Soldier who suffered brain injury in Lebanon car crash settles High Court action
Published 26/11/2015 | 18:04
A soldier who suffered a brain injury in the Lebanon when a vehicle he was in skidded and crashed - killing four of his colleagues - has settled his High Court action for damages.
Sergeant Edmund O'Neill, who has also served in Liberia and Chad was with his fellow soldiers on the way to Beirut on leave from peacekeeping duties when the accident happened 15 years ago, the court heard.
He was in a UNIFIL-registered open top land cruiser which skidded on an oil spillage on the road.
His four colleagues lost their lives in the accident as a five-vehicle convoy made its way along the Tire to Beirut Road.
After skidding and going out of control, the land cruiser hit a metal barrier and overturned.
The five were thrown from the vehicle with the other four losing their lives.
On what was to be the second day of the case Thursday (Nov 26), Sgt O'Neill's counsel told the court the case had been settled and struck out.
Mr Justice Nicholas Kearns, in congratulating the parties on the settlement, said he had been impressed by Sgt O'Neill in the witness box given everything he had gone through since the tragic incident occurred. He wished him well for the future.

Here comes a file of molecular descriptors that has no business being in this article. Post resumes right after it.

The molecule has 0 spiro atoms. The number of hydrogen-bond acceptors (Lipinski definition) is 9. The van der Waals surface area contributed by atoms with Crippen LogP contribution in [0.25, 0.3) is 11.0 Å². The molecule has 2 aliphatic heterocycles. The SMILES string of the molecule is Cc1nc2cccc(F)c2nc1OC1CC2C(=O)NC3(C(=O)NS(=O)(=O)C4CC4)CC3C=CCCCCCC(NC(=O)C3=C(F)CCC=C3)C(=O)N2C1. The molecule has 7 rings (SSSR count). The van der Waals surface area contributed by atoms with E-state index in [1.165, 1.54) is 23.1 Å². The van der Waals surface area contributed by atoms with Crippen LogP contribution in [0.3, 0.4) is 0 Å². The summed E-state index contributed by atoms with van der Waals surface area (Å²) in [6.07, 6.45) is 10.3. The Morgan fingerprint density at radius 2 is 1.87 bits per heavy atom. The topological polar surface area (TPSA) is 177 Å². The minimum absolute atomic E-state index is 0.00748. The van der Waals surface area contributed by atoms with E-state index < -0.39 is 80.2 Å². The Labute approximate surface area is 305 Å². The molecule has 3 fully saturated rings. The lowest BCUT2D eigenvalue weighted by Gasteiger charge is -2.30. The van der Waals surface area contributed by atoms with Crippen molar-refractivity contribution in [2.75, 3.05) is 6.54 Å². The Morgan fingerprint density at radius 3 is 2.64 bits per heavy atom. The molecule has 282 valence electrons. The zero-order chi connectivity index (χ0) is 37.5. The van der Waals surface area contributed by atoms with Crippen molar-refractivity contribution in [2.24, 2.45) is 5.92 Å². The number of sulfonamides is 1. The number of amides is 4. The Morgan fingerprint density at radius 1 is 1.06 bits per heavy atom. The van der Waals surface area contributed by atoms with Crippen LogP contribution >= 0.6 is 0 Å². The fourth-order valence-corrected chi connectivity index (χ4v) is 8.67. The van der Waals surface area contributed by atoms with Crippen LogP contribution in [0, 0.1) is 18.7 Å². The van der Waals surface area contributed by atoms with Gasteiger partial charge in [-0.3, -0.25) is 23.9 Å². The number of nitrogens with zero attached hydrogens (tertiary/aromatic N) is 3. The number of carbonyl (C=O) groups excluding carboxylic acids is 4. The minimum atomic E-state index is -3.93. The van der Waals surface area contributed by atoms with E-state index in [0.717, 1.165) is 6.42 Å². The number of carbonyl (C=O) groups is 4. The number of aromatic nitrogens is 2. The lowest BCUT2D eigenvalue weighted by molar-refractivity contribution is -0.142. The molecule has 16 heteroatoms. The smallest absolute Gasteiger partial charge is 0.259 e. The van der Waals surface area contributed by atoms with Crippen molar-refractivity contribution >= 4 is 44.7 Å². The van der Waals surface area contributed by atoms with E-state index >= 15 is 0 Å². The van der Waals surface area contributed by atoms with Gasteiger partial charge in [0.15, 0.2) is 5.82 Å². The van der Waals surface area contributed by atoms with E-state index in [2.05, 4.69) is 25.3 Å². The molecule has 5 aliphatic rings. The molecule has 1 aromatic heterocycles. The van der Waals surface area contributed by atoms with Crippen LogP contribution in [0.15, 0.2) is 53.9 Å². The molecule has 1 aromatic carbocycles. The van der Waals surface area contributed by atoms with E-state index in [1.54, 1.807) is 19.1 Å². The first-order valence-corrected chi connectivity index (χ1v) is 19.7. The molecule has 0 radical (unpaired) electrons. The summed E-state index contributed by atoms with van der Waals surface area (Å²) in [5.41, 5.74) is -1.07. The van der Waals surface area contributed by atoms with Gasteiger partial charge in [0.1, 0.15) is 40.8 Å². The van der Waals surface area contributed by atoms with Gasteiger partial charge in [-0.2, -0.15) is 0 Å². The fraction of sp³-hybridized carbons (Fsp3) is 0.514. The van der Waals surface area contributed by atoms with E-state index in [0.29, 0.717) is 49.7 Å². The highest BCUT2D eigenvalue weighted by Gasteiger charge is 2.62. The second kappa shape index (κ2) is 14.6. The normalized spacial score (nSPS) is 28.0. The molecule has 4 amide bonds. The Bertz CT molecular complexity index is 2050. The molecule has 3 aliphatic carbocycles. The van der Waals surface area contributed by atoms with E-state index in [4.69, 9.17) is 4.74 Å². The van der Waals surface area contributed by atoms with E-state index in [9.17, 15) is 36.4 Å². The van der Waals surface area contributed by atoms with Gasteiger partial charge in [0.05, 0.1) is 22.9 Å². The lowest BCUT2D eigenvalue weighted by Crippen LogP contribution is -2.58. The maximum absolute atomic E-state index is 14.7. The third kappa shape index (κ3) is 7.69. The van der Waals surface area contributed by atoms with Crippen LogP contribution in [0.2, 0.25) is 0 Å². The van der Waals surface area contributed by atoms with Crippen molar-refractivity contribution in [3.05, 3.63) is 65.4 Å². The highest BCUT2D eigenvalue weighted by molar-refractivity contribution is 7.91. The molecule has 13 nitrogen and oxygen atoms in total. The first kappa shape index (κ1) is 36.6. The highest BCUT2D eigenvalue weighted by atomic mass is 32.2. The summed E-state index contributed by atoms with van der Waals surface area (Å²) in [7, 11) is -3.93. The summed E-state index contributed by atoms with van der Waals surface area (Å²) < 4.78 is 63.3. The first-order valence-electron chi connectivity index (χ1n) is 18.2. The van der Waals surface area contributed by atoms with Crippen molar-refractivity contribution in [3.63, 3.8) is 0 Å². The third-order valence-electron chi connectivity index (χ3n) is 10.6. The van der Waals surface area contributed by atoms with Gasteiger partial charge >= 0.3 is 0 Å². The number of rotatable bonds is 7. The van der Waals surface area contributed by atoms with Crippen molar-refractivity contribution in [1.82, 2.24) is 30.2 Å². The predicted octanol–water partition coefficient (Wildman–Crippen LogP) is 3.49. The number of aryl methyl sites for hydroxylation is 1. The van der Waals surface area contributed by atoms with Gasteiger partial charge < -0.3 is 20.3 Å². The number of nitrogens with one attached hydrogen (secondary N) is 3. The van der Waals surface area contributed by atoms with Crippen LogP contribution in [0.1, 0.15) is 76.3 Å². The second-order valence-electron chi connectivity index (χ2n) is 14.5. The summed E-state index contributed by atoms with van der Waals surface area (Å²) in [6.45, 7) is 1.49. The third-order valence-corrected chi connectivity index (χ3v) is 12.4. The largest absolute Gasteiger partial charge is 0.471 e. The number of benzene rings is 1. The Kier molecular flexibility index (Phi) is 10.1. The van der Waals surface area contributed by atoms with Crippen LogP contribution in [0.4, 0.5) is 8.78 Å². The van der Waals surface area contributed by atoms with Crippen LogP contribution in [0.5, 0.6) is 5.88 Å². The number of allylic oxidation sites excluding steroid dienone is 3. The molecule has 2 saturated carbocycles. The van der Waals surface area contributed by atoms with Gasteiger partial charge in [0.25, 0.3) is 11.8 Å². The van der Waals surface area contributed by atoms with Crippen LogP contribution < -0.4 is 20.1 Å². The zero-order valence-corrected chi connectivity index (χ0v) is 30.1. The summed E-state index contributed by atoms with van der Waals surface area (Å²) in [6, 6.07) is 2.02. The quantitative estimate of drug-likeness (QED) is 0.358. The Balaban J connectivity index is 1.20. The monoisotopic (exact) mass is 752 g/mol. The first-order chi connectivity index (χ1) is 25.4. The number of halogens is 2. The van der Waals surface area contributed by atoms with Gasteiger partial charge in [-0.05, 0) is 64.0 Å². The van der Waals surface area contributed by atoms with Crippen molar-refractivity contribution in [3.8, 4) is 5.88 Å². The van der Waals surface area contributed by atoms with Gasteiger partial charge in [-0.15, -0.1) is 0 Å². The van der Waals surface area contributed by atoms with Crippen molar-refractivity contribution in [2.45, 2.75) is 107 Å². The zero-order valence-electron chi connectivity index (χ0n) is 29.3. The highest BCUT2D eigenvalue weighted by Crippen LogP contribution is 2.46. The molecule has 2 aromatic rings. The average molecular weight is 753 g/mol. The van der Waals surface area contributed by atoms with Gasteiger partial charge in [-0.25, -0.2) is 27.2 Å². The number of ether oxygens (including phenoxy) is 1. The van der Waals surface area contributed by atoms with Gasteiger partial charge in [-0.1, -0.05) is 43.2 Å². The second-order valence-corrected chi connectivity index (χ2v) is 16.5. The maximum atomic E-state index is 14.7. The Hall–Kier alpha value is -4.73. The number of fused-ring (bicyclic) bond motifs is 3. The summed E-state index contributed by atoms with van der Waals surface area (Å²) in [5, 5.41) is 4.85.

Sgt O'Neill (36), Tower View Park, Kildare town, who was a Private at the time of the accident on February 14, 2000, has sued the Minister for Defence and the State.
Liability has been admitted and the case is before the court for assessment of damages only.
It was claimed Army personnel were transported in a canvas-covered open top land cruiser when it was unsuitable and dangerous for the transportation of passengers.
It was further claimed there was an alleged failure to provide a bus or other appropriate vehicle for the transportation of passengers including Sgt O'Neill and where the they were being transported for non-operational purposes.
The court was told he suffered a skull fracture and was taken to Sacre Coeur Hospital in Beirut.
He had an acquired brain injury and was in the Beirut hospital for 30days before being airlifted to Dublin.
He resumed light duties with the Army in September, 2000.
As a result of his brain injury, he loses track of conversations and is forgetful, it was claimed.
He has since been promoted to the rank of sergeant.
Sgt O'Neill told the court he had no recollection of the accident.